Nuclear Missile Testing Galore

(Updated January 3, 2007)

North Korea may have gotten all the attention, but all the nuclear weapon states were busy flight-testing ballistic missiles for their nuclear weapons during 2006. According to a preliminary count, eight countries launched more than 28 ballistic missiles of 23 types in 26 different events.

Unlike the failed North Korean Taepo Dong 2 launch, most other ballistic missile tests were successful. Russia and India also experienced missile failures, but the United States demonstrated a very reliable capability including the 117th consecutive successful launch of the Trident II D5 sea-launched ballistic missile.

The busy ballistic missile flight testing represents yet another double standard in international security, and suggests that initiatives are needed to limit not only proliferating countries from developing ballistic missiles but also find ways to curtail the programs of the existing nuclear powers.

The ballistic missile flight tests involved weapons ranging from 10-warhead intercontinental ballistic missiles down to single-warhead short-range ballistic missiles. Most of the flight tests, however, involved long-range ballistic missiles and the United States, Russia and France also launched sea-launched ballistic missiles (see table below).

Ballistic Missile Tests

Date Missile Remarks
5 Sep 1 DF-31
From Wuzhai, impact in Takla Makan Desert.
9 Nov 1 M51 SLBM From
Biscarosse (CELM facility), impact in South Atlantic.
13 Jun 1 Prithvi
Chandipur, impact in Indian Ocean.
9 Jul 1 Agni III
Chandipur. Failed.
20 Nov 1 Prithvi
Chandipur, impact in Indian Ocean.
23 May 1 Shahab
3 Nov 1 Shahab 3
MRBM, as well as "dozens" of Shahab 2, Scud B and other SRBMs
Part of
the Great Prophet 2 exercise.
North Korea***  
4 Jul 1 Taepo
Dong 2 ICBM and 6 Scud C and Rodong SRBMs
Musudan-ri near Kalmo. ICBM failed.
16 Nov 1 Ghauri
From Tilla?
29 Nov 1 Hatf-4 (Shaheen-I)
Part of
Strategic Missile Group exercise.
9 Dec 1 Haft-3 (Ghaznavi)
Part of
Strategic Missile Group exercise.
28 Jul 1 SS-18 ICBM Attempt to launch satellite, but technically an SS-18 flight test (see comments below).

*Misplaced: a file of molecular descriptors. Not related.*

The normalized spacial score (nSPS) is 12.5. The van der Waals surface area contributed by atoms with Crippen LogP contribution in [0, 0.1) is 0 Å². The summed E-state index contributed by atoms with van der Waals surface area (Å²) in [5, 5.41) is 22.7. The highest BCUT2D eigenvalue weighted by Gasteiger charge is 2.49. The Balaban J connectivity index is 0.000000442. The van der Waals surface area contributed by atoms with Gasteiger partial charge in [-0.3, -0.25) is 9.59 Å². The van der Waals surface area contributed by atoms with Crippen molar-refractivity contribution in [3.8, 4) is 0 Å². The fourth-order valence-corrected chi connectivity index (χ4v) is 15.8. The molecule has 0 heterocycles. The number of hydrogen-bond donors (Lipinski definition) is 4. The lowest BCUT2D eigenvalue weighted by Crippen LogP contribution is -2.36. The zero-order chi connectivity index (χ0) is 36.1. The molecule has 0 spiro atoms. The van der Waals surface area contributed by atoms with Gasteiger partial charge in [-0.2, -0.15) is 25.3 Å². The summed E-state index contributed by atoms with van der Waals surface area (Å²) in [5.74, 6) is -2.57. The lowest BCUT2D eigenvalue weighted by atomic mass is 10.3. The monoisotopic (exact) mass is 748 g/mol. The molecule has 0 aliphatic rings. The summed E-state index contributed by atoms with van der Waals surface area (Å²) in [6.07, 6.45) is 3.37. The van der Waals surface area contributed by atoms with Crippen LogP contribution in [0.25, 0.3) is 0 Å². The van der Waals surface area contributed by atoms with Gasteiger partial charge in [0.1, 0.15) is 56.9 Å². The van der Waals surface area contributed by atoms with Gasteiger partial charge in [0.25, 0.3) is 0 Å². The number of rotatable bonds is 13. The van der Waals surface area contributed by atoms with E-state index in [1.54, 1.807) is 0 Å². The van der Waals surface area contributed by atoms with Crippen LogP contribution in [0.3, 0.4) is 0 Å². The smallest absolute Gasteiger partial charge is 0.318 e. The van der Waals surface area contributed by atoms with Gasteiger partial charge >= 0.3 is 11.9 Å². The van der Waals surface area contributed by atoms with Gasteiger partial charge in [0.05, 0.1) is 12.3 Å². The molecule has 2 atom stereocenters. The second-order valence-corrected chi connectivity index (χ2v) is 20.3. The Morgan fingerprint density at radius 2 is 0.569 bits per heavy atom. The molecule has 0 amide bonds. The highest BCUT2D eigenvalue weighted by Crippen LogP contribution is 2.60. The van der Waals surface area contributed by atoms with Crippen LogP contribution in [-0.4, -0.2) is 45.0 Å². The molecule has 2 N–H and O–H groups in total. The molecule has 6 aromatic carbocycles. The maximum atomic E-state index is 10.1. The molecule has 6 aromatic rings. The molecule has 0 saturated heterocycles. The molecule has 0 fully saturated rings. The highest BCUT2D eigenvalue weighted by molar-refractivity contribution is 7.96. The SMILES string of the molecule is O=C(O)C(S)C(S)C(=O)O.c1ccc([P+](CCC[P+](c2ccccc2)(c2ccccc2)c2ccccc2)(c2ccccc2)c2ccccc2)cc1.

3 Aug 1 Topol
(SS-25) ICBM
Plesetsk, impact on Kura range.
7 Sep 1 Bulava
Dmitry Donskoy (Typhoon) in White Sea. Failed.
9 Sep 1 SS-N-23
From K-84
(Delta IV) at North Pole, impact on Kizha range.
10 Sep 1 SS-N-18
From Delta
III in Pacific, impact on Kizha range.
25 Oct 1 Bulava
Dmitry Donskoy (Typhoon) in White Sea. Failed.
9 Nov 1 SS-19
From Silo
in Baykonur, impact on Kura range.
21 Dec 1 SS-18
Orenburg, impact on Kura range.
24 Dec 1 Bulava
White Sea. Third stage failed.
United States  
16 Feb 1
Minuteman III ICBM
Vandenberg AFB, impact Kwajalein. Final W87/Mk-21 SERV test flight.
Mar/Apr 2 Trident
From SSBN.
4 Apr 1
Minuteman III ICBM
Vandenberg AFB, impact near Guam. Extended-range, single-warhead
flight test.
14 Jun 1
Minuteman III ICBM
Vandenberg AFB, impact Kwajalein. Three-warhead payload.
20 Jul 1
Minuteman III ICBM
Vandenberg AFB, impact Kwajalein. Three-warhead flight test.
Launched by E-6B TACAMO airborne command post.
21 Nov 2 Trident
From USS
Maryland (SSBN-738) off Florida, impact in South Atlantic.
* Unreported events may add to the list.
** Iran
does not have nuclear weapons but is suspected of pursuing nuclear
weapons capability.
*** It is unknown if North Korea has developed a nuclear reentry
vehicle for its ballistic missiles.

The Putin government’s reaffirmation of the importance of strategic nuclear forces to Russian national security was tainted by the failure of three consecutive launches of the new Bulava missile, but tests of five other missile types shows that Russia still has effective missile forces.

Along with China, Russia’s efforts continue to have an important influence on U.S. nuclear planning, and the eight Minuteman III and Trident II missiles launched in 2006 were intended to ensure a nuclear capability second to none. The first ICBM flight-test signaled the start of the deployment of the W87 warhead on the Minuteman III force.

China’s launch of the (very) long-awaited DF-31 ICBM and India’s attempts to test launch the Agni III raised new concerns because of the role the weapons likely will play in the two countries’ targeting of each other. But during a visit to India in June 2006, U.S. Chairman of the Joint Chiefs of Staff, General Peter Pace, downplayed at least the Indian issue saying other countries in the region also have tested missiles. In a statement that North Korea would probably find useful to use, Gen. Pace explained that “the fact that a country is testing something like a missile is not destabilizing” as long as it is “designed for defense, and then are intended for use for defense, and they have competence in their ability to use those weapons for defense, it is a stabilizing event.”